ST. LOUIS -- The Pentagon gave a "A" to Boeing Co.'s design for the Joint Strike Fighter, but graded the rival -- and winning -- entry from Lockheed Martin Corp. an "A-Plus."
That's the basic explaination given Tuesday by Jerry Daniels, the head of Boeing's St. Louis-based Military Aircraft and Missile Systems Group, following a debriefing Monday with defense officials in Washington.
While Daniels said the companies tied in a number of criteria, including cost and affordability as Boeing graded higher in management and past performance, Lockheed's clear win in design made the difference.
"I came away with the impression that we did not lose, but that Lockheed Martin clearly won," Daniel said. "Not only did our design meet the requirements, but often exceeded them."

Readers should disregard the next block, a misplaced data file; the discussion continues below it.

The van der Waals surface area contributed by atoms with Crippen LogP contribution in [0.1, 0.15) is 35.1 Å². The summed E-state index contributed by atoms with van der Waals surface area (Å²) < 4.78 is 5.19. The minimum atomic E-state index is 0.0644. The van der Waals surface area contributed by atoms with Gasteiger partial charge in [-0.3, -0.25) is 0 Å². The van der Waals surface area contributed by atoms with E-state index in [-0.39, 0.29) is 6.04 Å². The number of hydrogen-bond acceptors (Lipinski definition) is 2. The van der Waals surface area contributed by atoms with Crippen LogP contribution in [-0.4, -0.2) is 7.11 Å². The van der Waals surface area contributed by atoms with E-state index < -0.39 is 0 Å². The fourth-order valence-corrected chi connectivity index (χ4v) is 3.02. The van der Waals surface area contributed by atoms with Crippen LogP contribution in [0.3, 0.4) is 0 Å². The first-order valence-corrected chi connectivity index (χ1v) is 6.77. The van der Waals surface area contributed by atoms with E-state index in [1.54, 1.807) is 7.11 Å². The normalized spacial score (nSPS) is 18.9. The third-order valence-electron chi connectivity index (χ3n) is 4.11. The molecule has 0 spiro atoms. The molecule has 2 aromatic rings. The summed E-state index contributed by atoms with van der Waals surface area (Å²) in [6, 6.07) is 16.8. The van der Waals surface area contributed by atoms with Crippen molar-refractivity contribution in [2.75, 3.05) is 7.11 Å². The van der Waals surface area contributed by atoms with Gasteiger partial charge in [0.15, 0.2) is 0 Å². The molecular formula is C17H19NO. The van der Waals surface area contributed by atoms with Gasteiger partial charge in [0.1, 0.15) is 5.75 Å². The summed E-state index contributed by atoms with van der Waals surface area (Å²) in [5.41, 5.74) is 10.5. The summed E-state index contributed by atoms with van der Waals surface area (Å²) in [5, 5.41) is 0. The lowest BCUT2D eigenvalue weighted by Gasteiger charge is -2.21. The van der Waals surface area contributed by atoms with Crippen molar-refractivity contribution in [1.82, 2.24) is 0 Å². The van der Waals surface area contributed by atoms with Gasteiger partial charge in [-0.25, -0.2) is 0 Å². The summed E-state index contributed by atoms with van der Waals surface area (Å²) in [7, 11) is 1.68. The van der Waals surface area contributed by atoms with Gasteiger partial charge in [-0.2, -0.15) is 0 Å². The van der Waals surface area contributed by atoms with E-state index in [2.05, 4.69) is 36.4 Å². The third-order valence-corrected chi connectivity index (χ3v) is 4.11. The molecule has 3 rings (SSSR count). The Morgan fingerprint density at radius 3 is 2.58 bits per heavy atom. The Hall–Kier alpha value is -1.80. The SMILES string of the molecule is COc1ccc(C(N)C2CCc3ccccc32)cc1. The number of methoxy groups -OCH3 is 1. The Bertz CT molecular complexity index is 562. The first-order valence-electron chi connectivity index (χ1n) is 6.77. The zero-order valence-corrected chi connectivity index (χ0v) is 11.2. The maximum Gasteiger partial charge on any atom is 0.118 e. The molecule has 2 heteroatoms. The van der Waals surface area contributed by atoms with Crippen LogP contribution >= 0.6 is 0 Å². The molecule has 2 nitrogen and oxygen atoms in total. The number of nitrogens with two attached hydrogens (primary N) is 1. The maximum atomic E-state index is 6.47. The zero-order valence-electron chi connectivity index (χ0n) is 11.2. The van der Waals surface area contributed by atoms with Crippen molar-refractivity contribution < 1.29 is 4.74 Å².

But Lockheed Martin's JSF design, now known as the F-35, exceed the program's design requirements, Daniels said.
Defense officials announced last week that after an eight-year design phase and competition between the two contractors, it selected Lockheed Martin to continue as the prime contractor on the JSF project. The $300 billion contract calls for more than 3,000 next-generation fighter jets for three branches of the armed forces.
While stressing that no one part of the design of Boeing's X-32 JSF led to the loss, Daniels said defense officials considered Lockheed's design for the U.S. Marine Corps and Britain's Royal Navy and Air Force version of the JSF superior.